My children, when you were little, we used sometimes to go for walks in our pine woods. In the open fields, you would run along by yourselves. But you used instinctively to give me your hands as we entered those woods, where it was darker, lonelier, and in the stillness our voices sounded loud and frightening. In this book I am again giving you my hands. I am leading you, not through cool pine woods, but up and up a narrow defile between the bare and steep rocks from which in shadow things uncoil and slither away. It will be dark. But, in the end, if I have led you aright, you will make out three crosses, from two of which hang thieves. I will have brought you to Golgotha—the place of skulls. This is the meaning of the journey. Before you understand, I may not be there, my hands may have slipped from yours. It will not matter. For when you understand what you see, you will no longer be children. ~ Whittaker Chambers, Witness
We are living in dark days. The prince of this world is alive and well, and he has no shortage of forces eager to do his bidding. For those of us who love all things bright and beautiful, all things good and true, these are terrifying times.
Some of you might object to my use of the words "love" and "terrifying" in the same sentence. I know. I've heard the same sermons, speeches, and lectures that you have. The ones telling us that we who love deeply need not fear anything, or anyone. The ones telling us that we're small-minded and dim-witted to think that we are on the losing side of history. They would like to inform us that they've read the back of the book—and we win! Or have we forgotten that we are "future kings and queens of the universe"? We have? Dear me, that's embarrassing. But what a relief now that we've been reminded.
You and I heard more than our share of this well-meant foolish talk before, during, and after election time last year. I say "well-meant," because, in a sense, it is. Well-meant, and yet full of small, deliberate, bee-sting stabs. A snicker for the soccer mom who hugged her children a little tighter as she prayed earnestly that Obama would not be re-elected. A disdainfully raised eyebrow for the action groups keeping her and the rest of us informed about the enemy's battle plans, because language like "enemy" and "battle plans" is so simplistic, so pathetically lacking in nuance. An ever-so-subtle implication that those of us who weep daily for the unborn would secretly be disappointed if our commander-in-chief were miraculously converted, thereby "giving away an issue" and leaving our petty craving for power unsatisfied (because that's what we really want, though we needed the enlightened ones to tell us that).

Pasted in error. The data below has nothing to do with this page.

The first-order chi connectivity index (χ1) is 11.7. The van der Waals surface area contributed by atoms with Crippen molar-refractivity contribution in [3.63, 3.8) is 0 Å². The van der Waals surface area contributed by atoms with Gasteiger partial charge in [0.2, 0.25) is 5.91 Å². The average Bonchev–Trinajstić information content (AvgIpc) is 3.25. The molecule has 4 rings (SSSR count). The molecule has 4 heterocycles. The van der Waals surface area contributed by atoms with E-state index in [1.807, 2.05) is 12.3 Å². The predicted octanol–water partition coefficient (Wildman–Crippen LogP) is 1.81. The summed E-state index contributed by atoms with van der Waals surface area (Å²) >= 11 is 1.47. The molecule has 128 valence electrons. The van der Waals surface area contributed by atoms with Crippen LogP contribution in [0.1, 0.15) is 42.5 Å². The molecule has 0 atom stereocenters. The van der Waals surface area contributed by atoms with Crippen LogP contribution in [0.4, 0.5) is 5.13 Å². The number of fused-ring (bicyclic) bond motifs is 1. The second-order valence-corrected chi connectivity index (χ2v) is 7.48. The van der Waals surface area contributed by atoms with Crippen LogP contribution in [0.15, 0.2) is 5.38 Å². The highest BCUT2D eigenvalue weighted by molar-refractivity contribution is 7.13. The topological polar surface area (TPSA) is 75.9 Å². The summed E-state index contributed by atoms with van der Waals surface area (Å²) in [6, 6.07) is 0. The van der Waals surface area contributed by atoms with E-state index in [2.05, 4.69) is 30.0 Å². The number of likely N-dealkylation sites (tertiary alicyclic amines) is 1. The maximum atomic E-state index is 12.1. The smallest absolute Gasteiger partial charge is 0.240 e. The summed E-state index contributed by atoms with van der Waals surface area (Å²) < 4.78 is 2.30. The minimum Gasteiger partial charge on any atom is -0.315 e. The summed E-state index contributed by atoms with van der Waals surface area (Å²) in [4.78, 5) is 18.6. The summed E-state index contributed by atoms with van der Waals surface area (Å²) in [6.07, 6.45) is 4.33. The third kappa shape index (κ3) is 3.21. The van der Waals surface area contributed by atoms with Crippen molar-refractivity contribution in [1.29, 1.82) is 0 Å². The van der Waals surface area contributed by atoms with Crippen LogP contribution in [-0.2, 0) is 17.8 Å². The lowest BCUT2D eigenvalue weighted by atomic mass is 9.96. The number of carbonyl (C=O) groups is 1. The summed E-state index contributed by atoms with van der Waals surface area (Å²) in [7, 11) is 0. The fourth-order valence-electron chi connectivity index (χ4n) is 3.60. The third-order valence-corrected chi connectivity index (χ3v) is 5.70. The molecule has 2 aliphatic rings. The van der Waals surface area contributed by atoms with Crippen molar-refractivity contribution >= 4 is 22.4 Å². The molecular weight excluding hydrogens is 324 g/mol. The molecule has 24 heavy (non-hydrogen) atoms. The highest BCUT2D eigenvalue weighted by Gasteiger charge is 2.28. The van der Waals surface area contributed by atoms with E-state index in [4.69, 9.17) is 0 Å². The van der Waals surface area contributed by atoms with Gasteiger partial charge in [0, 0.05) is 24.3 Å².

From the way they talked, you would think we were discussing who was to be the next county dog-catcher, for all the import it had.
"But wait!" you interrupt. "Surely you're missing the point. After all, all this is trivial... on an eternal scale."
But is it now? Is it trivial? Even on an eternal scale, is it trivial?
Begin with a simple, small-scale example: Your child loses a dearly loved pet animal. What's the right response? Hint: "Honey, it's just a puppy. Sheesh. Get a little perspective" is not going to cut it. You comfort the child. You grieve with him. Together, you share the heavy, aching sense that something, however small in the grand scheme of things, has been lost.
How much more seriously should we take the loss of a human life? The loss of a child's innocence? When a baby is murdered in the womb, something has been lost. When an elderly woman dies of thirst because she has been deemed a burden on society, something has been lost. When a person in a coma is left to die because "science" has decided he's no longer a human being with rights, something has been lost. When a child is exposed through school or television to horrors a child his age should never know of, something has been lost.
And worst of all, when a soul is led away from God, something has been irrevocably, eternally lost. Perhaps you would brush aside every example in my last paragraph as examples of what "those who destroy the body" can do. Still, nothing to fear, you say. But I ask you, what of those who can destroy the soul? What of those who teach "ethics" classes and write articles designed to help people rationalize moral monstrosities? What of those who encourage children to indulge in the most perverted forms of sexual immorality, telling them over and over that it's a good thing, it's a natural thing, and "it gets better"? What of those who prey upon the soft-hearted and weak-minded with candy-coated lies? What of those who heap scorn and ridicule upon Christianity and upon loving Christian parents, hoping the next generation will listen and follow?
I fear such people. I fear them because they are a threat to the souls of men, nations, and children. They are a threat to the things I love. It does not betray, as I recently saw somebody put it, a "lack of confidence in our gospel" to express such "outrage." It is altogether right that we should be "outraged," as God Himself is "outraged" by those who would lead even one of his little ones astray.